Being a school board member of a district with high poverty and a high free and reduced lunch rate, I’ve witnessed some of the conditions in which our children live and some of the baggage they bring with them to school. You’ve seen it, too…those of you in other large urban districts as well as those of you in smaller, rural communities.
Those of us with student like ours understand the importance of complexity. Complexity funding was created to provide dollars to educate students from low-income homes who are at-risk. We’ve seen how poverty affects students and know that extra resources are needed to educate them. This funding covers counseling, health services, alternative education, classroom assistants, ELL, tutoring programs, pull-out programs – essentials for our most needy. Whether it’s my district or yours, fewer Complexity dollars means fewer additional services.
The children we provide these services to have experienced trauma. Imagine this: Coming to school after hiding in the bathroom because you were scared of the gunshots you heard in the middle of the night. Coming to school late because your parent was too passed out drunk to wake you up in time for school. Coming to school hungry…I’m sure you’ve seen it and can add to this list.
But now imagine this: Trying to come to school to learn under these circumstances.
Educators and anyone else who cares about the well-being of children know this trauma affects every ounce of a child’s education. Until a child’s basic needs are met, until a child learns how to regulate their emotions and behavior, it is not easy for them to focus on math and science and reading. It takes additional funding to give them the additional resources they need so they are ready to learn. That is why it is important for us to advocate for EQUITABLE funding.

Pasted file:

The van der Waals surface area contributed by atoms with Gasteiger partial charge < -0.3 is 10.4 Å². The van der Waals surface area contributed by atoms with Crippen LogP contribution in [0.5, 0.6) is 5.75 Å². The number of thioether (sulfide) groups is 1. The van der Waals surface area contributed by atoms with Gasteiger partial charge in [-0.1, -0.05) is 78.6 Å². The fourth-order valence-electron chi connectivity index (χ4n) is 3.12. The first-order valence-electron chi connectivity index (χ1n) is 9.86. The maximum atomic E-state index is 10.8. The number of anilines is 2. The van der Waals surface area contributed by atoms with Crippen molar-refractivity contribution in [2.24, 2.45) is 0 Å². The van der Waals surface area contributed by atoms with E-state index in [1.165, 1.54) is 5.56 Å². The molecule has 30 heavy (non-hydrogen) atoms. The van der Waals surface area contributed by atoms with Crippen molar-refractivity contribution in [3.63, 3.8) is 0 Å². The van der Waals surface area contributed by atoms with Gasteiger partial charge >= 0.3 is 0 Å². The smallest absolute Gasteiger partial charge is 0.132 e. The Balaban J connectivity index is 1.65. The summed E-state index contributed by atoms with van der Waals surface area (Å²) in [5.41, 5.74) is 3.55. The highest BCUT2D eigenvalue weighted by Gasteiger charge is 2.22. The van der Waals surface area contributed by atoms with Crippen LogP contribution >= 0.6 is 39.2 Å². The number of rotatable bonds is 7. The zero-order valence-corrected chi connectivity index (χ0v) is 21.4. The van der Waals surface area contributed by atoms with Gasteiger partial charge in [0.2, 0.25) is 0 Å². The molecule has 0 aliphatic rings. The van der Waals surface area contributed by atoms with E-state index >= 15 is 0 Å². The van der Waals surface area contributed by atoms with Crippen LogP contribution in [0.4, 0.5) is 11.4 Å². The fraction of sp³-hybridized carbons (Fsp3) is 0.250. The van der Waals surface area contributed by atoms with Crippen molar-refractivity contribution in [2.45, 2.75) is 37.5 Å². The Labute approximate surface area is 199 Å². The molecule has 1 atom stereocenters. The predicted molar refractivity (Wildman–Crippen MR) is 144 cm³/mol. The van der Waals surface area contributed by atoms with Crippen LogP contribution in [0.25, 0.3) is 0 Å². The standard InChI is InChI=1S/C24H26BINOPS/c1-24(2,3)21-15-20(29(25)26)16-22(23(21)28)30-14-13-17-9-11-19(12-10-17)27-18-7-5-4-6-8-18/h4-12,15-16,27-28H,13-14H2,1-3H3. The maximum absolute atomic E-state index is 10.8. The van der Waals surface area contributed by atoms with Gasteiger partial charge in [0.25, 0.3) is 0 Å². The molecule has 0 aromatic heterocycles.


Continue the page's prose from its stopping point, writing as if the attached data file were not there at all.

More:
We can receive equitable funding through complexity dollars, but that current funding amount isn’t enough. We’re cut short! There is a discrepancy between what we receive and what we spend. Last year, the 50 poorest school districts in Indiana spent 393 million dollars on these services, yet the state only gave 345 million dollars. That is a 15% deficit. While our foundation funding has increased 3.7% annually since 2015, our complexity funding has decreased 5% annually. This is not acceptable.
Do we really want ALL children to be reading at grade level by 3rd grade? Do we really want ALL students to be college and career ready when they graduate high school? Then we need teach the WHOLE child. In order to do this, we need more complexity funding so that we can educate ALL children to high standards. Inform your friends and family why Complexity dollars are so needed. Contact your legislators and tell them to fully fund our most vulnerable children. We want to see complexity dollars increase, not decrease! We must serve those most in need as equitably as we can.